Color me something of a product marketing traditionalist. New products only succeed in a well defined and mature marketplace if they bring a compelling reason for competitor’s customers to switch.
Here’s how that works and how it would apply to Apple Car.
Products that challenge market leaders must improve on the overall user experience in a substantial way, and be priced competitively. Apple learned that with iPhone a decade ago and cut the price to spur demand, despite having a product with no equal in the nascent smartphone market.
Likewise, a challenger to market leaders can provide the same features and functions as a competitor but at a lower price point. Otherwise, what’s the incentive to switch? Brand is important but the basic laws of product marketing physics will apply, even in the automotive market, which is ripe for disruption.
What’s Apple’s specialty? Market disruption.
Vitaliy N. Katsenelson writing for MarketWatch:
Whenever Apple comes out with the Apple Car, it will grab a disproportionately large market share from General Motors and other automakers precisely because of that deep well of goodwill.
Apple has more than 1-billion well satisfied customers who lap up iPhones, iPads, Macs, Watch, and other goodies by the hundreds of millions each year. Will that goodwill transfer to a $50,000 electric car?
A good example of a new product coming into an existing and mature market is Tesla and the somewhat successful Tesla Model S.
I had this “Aha!” moment recently when I visited a Tesla store and saw its cars’ power train. It looks just like a skateboard — basically a flat slab of metal (which houses the battery), four wheels, and an electric engine the size of a large watermelon. That’s it — the Tesla has only 18 moving parts.
In other words, Tesla built a luxury car full of inspirational amenities on top of a simple platform that requires little maintenance; substantially different than traditional automakers.
Compare that to Apple’s original iPhone. It was a large screen on top of a very big battery, and a small chipset that ran the company’s highly acclaimed software. Not much has changed.
What is also amazing about electric cars is that they aren’t that much different from smartphones. Smartphone prices have declined significantly because their components became ubiquitous and commoditized. The simplicity of electric cars and the declining ambition of Tesla, Apple, and whoever else enters that space to be known as a “car” company will likely lead to commoditization of components and thus lower prices. Tesla today is more a software and battery company than a car company.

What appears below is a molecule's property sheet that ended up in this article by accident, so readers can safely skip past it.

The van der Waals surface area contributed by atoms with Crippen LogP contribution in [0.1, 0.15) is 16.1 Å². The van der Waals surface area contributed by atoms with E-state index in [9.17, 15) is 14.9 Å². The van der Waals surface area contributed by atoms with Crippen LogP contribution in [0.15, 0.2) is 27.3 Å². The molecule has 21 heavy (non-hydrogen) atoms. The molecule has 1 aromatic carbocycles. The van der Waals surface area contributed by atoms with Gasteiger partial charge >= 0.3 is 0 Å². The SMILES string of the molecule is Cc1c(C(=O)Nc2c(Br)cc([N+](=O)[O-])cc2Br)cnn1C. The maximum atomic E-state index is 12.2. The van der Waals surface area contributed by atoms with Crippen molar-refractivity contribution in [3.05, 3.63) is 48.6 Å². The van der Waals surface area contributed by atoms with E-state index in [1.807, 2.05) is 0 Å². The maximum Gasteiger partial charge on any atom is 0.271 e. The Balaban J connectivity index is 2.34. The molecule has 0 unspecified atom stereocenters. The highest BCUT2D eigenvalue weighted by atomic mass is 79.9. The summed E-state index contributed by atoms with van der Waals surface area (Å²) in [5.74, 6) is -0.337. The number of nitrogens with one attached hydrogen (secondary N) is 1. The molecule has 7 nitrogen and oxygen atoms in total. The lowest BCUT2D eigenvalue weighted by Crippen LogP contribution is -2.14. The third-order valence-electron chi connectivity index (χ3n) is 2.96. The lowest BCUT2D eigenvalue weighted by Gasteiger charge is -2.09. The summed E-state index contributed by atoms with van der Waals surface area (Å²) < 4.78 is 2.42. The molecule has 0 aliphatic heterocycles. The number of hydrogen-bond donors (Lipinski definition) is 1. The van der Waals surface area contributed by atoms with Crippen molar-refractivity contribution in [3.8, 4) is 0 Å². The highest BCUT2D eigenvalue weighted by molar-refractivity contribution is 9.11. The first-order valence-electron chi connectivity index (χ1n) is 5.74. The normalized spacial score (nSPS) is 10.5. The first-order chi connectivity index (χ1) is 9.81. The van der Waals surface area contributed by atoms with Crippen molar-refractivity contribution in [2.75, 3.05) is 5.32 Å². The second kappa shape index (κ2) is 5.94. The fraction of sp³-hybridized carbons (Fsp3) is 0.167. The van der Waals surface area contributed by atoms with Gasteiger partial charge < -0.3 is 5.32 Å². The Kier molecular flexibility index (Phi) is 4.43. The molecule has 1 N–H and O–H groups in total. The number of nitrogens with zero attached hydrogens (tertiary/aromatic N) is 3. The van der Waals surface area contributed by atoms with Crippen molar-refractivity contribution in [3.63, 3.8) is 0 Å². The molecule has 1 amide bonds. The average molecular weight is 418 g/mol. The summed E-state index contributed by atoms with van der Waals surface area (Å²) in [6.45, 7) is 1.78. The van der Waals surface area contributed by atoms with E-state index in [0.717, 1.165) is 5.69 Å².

The similarities are notable. Apple’s iPhone was disruptive because the hardware was simple and elegant and came with software that was easy to use. That design disrupted an entire industry. What do smartphones look like today? The original and current iPhone.
Think back to the day when Apple introduced the iPhone. No one suspected that it (and the smartphones that followed) would enable a service like Uber, which is putting cabdrivers worldwide out of business.
Since then, disruption has occurred throughout various markets, thanks to the iPhone’s impact and how it leads the post-PC era. PCs are passé. Mobile devices have won.
What of the near term future?
When Apple makes its entrance into the auto industry, it will likely be successful and highly disruptive. After all, Apple has the much-needed software know-how to design a car. (Apple is already working with car companies on CarPlay, the iPhone-centered car infotainment system.) Apple boasts a global network of stores, possesses unlimited resources ($150 billion of net cash and $50 billion of free cash flows annually), and its imagination has not been damaged by decades of producing cars with internal combustion engines.
The only problem with that scenario is the obvious. Tesla has already done what Apple should have done.
Is it too late for Apple to have an impact on the market? Apple was late to retail, late to the portable music player, late to online music sales, late to the smartphone revolution, late to tablets, late to smartwatches, late to augmented reality, late to cloud services, but somehow the company seems to find a way to redefine new markets.